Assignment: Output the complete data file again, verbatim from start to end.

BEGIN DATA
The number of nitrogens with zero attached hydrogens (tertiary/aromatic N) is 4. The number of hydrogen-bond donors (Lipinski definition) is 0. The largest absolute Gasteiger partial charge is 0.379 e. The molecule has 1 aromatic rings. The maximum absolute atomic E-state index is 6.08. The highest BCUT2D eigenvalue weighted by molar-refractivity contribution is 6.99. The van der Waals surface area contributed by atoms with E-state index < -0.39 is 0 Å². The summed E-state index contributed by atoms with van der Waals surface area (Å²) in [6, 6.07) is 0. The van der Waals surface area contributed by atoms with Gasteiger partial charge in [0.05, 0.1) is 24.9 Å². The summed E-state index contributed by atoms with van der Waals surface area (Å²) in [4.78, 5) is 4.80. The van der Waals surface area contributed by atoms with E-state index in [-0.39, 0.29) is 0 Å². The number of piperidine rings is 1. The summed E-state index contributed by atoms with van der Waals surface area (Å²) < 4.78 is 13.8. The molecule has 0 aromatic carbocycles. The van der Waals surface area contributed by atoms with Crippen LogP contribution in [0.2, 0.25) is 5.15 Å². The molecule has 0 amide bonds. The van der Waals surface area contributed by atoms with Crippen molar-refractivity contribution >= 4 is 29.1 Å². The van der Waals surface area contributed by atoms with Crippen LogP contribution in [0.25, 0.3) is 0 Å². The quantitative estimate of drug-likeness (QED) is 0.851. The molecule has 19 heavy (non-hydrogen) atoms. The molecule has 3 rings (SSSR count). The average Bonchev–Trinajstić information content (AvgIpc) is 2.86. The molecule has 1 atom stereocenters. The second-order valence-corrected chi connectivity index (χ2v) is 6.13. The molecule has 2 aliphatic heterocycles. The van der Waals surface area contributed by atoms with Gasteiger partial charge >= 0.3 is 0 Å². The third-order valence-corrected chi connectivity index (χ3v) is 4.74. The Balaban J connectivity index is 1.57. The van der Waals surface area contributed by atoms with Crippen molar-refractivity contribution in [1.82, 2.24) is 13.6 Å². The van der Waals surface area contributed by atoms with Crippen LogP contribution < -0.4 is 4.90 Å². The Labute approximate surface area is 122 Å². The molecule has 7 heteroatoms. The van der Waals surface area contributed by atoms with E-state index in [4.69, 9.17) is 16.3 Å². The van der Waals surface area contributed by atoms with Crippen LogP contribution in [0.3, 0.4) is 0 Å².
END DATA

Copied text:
The number of nitrogens with zero attached hydrogens (tertiary/aromatic N) is 4. The number of hydrogen-bond donors (Lipinski definition) is 0. The largest absolute Gasteiger partial charge is 0.379 e. The molecule has 1 aromatic rings. The maximum absolute atomic E-state index is 6.08. The highest BCUT2D eigenvalue weighted by molar-refractivity contribution is 6.99. The van der Waals surface area contributed by atoms with E-state index < -0.39 is 0 Å². The summed E-state index contributed by atoms with van der Waals surface area (Å²) in [6, 6.07) is 0. The van der Waals surface area contributed by atoms with Gasteiger partial charge in [0.05, 0.1) is 24.9 Å². The summed E-state index contributed by atoms with van der Waals surface area (Å²) in [4.78, 5) is 4.80. The van der Waals surface area contributed by atoms with E-state index in [-0.39, 0.29) is 0 Å². The number of piperidine rings is 1. The summed E-state index contributed by atoms with van der Waals surface area (Å²) < 4.78 is 13.8. The molecule has 0 aromatic carbocycles. The van der Waals surface area contributed by atoms with Crippen LogP contribution in [0.2, 0.25) is 5.15 Å². The molecule has 0 amide bonds. The van der Waals surface area contributed by atoms with Crippen molar-refractivity contribution >= 4 is 29.1 Å². The van der Waals surface area contributed by atoms with Crippen LogP contribution in [0.25, 0.3) is 0 Å². The quantitative estimate of drug-likeness (QED) is 0.851. The molecule has 19 heavy (non-hydrogen) atoms. The molecule has 3 rings (SSSR count). The average Bonchev–Trinajstić information content (AvgIpc) is 2.86. The molecule has 1 atom stereocenters. The second-order valence-corrected chi connectivity index (χ2v) is 6.13. The molecule has 2 aliphatic heterocycles. The van der Waals surface area contributed by atoms with Gasteiger partial charge >= 0.3 is 0 Å². The third-order valence-corrected chi connectivity index (χ3v) is 4.74. The Balaban J connectivity index is 1.57. The van der Waals surface area contributed by atoms with Crippen molar-refractivity contribution in [1.82, 2.24) is 13.6 Å². The van der Waals surface area contributed by atoms with Crippen LogP contribution < -0.4 is 4.90 Å². The Labute approximate surface area is 122 Å². The molecule has 7 heteroatoms. The van der Waals surface area contributed by atoms with E-state index in [4.69, 9.17) is 16.3 Å². The van der Waals surface area contributed by atoms with Crippen LogP contribution in [0.3, 0.4) is 0 Å².